The rebates were expected to cost about 100 billion dollars, and the package also includes close to 50 billion dollars in business tax cuts.
"We expect they will use it to boost consumer spending and that will spur job creation as well," Bush said in Friday's statement.
In addition, the Federal Reserve has been aggressively cutting short-term interest rates despite the inflationary pressure coming from higher oil and food prices.
Futures markets anticipate the Fed will cut its target for the federal funds rate by 0.75 percentage point from its current 3 percent when it meets March 18.
The Fed said Friday that the amount of money it will auction to commercial banks this month will be raised to 100 billion dollars from the previously announced 60 billion to help ease the credit crisis.
The central bank also vowed that it will increase these auction sizes further "if conditions warrant".
The auctions serve as short-term loans to get banks the cash they need to keep lending to their customers.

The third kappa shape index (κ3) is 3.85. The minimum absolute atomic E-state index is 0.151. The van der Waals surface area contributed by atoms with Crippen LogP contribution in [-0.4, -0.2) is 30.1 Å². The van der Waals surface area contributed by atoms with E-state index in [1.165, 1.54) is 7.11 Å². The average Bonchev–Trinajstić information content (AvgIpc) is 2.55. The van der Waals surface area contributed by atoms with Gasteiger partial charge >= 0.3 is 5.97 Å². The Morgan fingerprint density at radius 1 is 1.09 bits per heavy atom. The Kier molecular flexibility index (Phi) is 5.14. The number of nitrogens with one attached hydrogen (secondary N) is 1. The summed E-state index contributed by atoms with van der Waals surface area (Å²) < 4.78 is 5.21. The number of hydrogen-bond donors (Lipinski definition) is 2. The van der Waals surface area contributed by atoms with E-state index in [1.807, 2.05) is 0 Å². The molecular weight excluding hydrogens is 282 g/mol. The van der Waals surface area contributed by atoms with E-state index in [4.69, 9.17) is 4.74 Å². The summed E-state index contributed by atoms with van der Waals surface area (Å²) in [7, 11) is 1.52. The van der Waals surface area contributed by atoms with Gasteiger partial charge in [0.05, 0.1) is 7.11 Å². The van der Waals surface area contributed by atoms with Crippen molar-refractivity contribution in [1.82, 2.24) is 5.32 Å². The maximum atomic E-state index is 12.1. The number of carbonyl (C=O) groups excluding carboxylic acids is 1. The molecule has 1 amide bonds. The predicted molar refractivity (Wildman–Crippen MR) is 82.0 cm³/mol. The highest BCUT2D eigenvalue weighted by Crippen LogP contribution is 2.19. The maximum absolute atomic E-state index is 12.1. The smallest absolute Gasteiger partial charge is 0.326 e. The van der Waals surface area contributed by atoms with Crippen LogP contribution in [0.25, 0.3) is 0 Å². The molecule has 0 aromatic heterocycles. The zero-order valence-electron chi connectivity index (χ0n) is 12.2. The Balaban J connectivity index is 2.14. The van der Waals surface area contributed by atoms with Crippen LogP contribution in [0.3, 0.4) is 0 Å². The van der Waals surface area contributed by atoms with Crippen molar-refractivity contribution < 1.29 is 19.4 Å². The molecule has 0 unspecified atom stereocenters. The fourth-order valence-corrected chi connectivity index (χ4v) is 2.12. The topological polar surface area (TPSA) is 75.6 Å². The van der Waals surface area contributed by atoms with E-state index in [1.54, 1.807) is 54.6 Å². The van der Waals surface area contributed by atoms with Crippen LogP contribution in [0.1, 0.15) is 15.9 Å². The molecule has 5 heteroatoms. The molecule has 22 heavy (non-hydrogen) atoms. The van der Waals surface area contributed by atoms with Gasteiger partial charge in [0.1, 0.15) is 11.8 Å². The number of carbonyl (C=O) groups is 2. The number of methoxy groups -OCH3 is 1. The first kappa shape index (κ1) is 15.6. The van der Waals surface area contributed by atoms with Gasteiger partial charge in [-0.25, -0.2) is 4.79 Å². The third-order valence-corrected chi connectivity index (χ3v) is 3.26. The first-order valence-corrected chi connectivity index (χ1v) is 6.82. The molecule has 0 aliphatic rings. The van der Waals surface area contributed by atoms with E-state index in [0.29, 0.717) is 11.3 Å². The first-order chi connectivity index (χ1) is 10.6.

However, some lawmakers seem to be not satisfied with the recent actions taken by the Bush administration and the Federal Reserve.
Senator Richard Shelby of Alabama has said that he doubts whether the stimulus package would prove to be effective.
"Even if every consumer spends their 600 dollar tax rebate, I've equated it to pouring a glass of water in the ocean and expecting it to make a difference," Shelby said last month in a Congress hearing, "I hope I'm wrong."
"By every indication, things are getting worse," said Senator Harry Reid on Friday, "President Bush said this week that he doesn't think our economy is headed for recession. This morning, all signs say the president is wrong. But regardless of what label we use, there is no doubt whatsoever that people in America are suffering."
White House spokesman Tony Fratto, while accepting that the economy is in a difficult quarter, noted however that the new stimulus plan is just getting underway and it should restore economic growth.
(Xinhua News Agency March 10, 2008)